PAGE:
The Evolving Landscape of Healthcare Talent Acquisition

  • September 6, 2022
  • Bryan Barajas
  • Approx. Read Time: 4 Minutes

A labor shortage in the healthcare industry, from front desk workers and medical technicians to doctors and nurses, means that healthcare organizations are fiercely competitive in this new talent acquisition environment.  Successful healthcare talent acquisition requires a strategic and comprehensive approach to ensure that the right employees are hired and retained.

There are many factors to consider when staffing a healthcare organization. The nature of the healthcare industry is unique in that it is both people-centric and highly regulated. This means finding the right mix of workers with the necessary skills, training, and experience is essential to providing quality care. In addition, the healthcare industry is rapidly changing, which means organizations need to allow flexibility and adapt to new technologies.

“Approach staffing thoughtfully and deliberately and not reactively. Because right now, it’s reactive, and partly because the pandemic pushed it that way,” says Colin LaBeau, President and CEO at employer-of-record platform FoxHire LLC.

Here are some ways healthcare organizations can successfully acquire and retain talent.

Understand Agency-Staff Conflicts

In the months after the COVID-19 pandemic began, hospitals and other healthcare organizations relied heavily on agency staffing to fill staff shortages, and that reliance is still increasing. According to the Avant Healthcare Professionals 2022 Trends in Nurse Staffing survey of hospital executives, 69% planned to rely on staffing agencies to fill their RN job openings this year, a significant increase from the less than 40% who planned to do so in 2021.

Reliance on agencies can create tension within the workplace if staff nurses discover agency nurses are being paid more and feel as if their work isn’t as highly valued, says Jamie Henry, Director of Operations and Health Services for FoxHire LLC.

The same conflict can occur when healthcare organizations pay new staff nurses substantially more compensation than a nurse who has put in years of service with the organization. This can create high levels of turnover and low morale.

“A lot of employers are trying to not use compensation as the method where the conversations should be around the ratios and safety, education reimbursement, you know, those things that have added value that aren’t necessarily tied to the salary,” Henry says. 

Allow Flexible Schedules

Healthcare culture has changed, says Mara Shorr, Partner and Vice President of Marketing and Business Development for Shorr Solutions, a consulting firm for medical practices. Whereas healthcare staff may have put up with being guilted into giving up their time off to care for patients as part of their organizational culture, now they are demanding the time off they are entitled to, as they should, she says.

Employees want more autonomy and the ability to shape their schedules in a way that meets their needs, in addition to their employer's. One of the things healthcare organizations can do to attract and retain employees is being more flexible with scheduling. In addition, many healthcare organizations are offering more flexible work-from-home arrangements to attract and retain talent.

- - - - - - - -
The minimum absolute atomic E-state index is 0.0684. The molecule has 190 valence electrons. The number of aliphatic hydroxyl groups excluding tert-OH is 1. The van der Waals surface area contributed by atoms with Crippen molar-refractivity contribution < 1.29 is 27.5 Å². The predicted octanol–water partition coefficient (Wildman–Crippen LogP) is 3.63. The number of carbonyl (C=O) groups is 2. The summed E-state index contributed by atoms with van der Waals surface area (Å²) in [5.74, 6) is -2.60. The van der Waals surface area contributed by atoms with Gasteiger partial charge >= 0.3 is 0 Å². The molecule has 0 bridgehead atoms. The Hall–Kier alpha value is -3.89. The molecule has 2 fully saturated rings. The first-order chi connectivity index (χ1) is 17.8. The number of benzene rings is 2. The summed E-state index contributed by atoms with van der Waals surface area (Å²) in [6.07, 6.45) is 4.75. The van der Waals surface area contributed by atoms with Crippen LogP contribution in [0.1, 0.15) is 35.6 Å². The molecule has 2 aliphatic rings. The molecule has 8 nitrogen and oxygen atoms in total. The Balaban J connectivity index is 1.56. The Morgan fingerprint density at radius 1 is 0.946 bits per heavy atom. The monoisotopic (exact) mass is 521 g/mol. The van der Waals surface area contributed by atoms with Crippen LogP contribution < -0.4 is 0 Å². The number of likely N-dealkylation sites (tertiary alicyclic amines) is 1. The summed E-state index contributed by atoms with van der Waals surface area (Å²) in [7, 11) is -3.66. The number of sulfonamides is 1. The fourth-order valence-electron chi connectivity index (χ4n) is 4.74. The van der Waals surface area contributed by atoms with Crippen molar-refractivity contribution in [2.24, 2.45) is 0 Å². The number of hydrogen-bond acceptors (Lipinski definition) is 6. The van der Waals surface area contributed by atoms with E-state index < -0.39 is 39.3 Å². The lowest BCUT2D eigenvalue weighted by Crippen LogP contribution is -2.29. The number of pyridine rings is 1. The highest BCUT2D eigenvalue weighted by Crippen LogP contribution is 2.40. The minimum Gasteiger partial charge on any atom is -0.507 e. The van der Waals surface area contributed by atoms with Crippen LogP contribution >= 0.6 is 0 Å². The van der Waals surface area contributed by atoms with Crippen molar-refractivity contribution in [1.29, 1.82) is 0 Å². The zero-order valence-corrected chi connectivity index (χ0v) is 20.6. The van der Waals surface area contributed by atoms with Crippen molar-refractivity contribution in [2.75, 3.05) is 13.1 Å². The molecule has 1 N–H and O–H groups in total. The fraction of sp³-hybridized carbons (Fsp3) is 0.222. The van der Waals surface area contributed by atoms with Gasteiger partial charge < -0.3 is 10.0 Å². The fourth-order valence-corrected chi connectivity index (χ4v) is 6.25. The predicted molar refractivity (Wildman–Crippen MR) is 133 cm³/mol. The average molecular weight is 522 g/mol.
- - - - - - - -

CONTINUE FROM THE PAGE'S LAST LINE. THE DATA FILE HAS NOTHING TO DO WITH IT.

Henry says healthcare organizations should embrace flexible staffing models because staffing needs can be fluid depending on the time of year. For example, flu season may require more staff to tend to sick patients than other times of the year. Being more creative in scheduling can help bring in great talent and retain those employees long-term.

Embrace New Technology

More remote and hybrid jobs exist because of telemedicine, especially regarding data entry and appointment scheduling for physician offices. Healthcare organizations are also adopting automated services to create more efficient operations, transforming how employees work in their facilities.

In order to stay competitive, healthcare organizations need to adapt to these new technologies, both in terms of the tools they use to find and hire workers, and the way work is performed in their facilities and remotely.

New technology may change the type of worker that healthcare facilities and practices seek in the future, says Shorr.

“There’s a lot of emphasis on technology to make processes more efficient,” she says. “We are lucky to see all of the new technologies coming out, especially in telemedicine. It’s one of the things that I’m most excited about in my job.”

Healthcare organizations that don't embrace new technology will find it difficult to keep up with the competition and may have trouble attracting and retaining top talent.

Adapt to the New Healthcare Landscape

Henry and Shorr say that the key to talent acquisition in this changing healthcare landscape is creating an excellent organizational culture and adapting to today’s workplace realities.  adapting to new technology, and being open to new staffing models.

Organizations that can do these things successfully will be able to attract and retain the best employees in this competitive landscape:

    • Understand and overcome agency-staff conflicts
    • Allow flexibility in scheduling and offer remote work options
    • Embrace new technology to increase efficiency and ease the strain on employees

“The way that talent has been acquired has completely changed, and employers need to keep up,” Shorr says. “If you don’t bend with change, you become broken.”

Related posts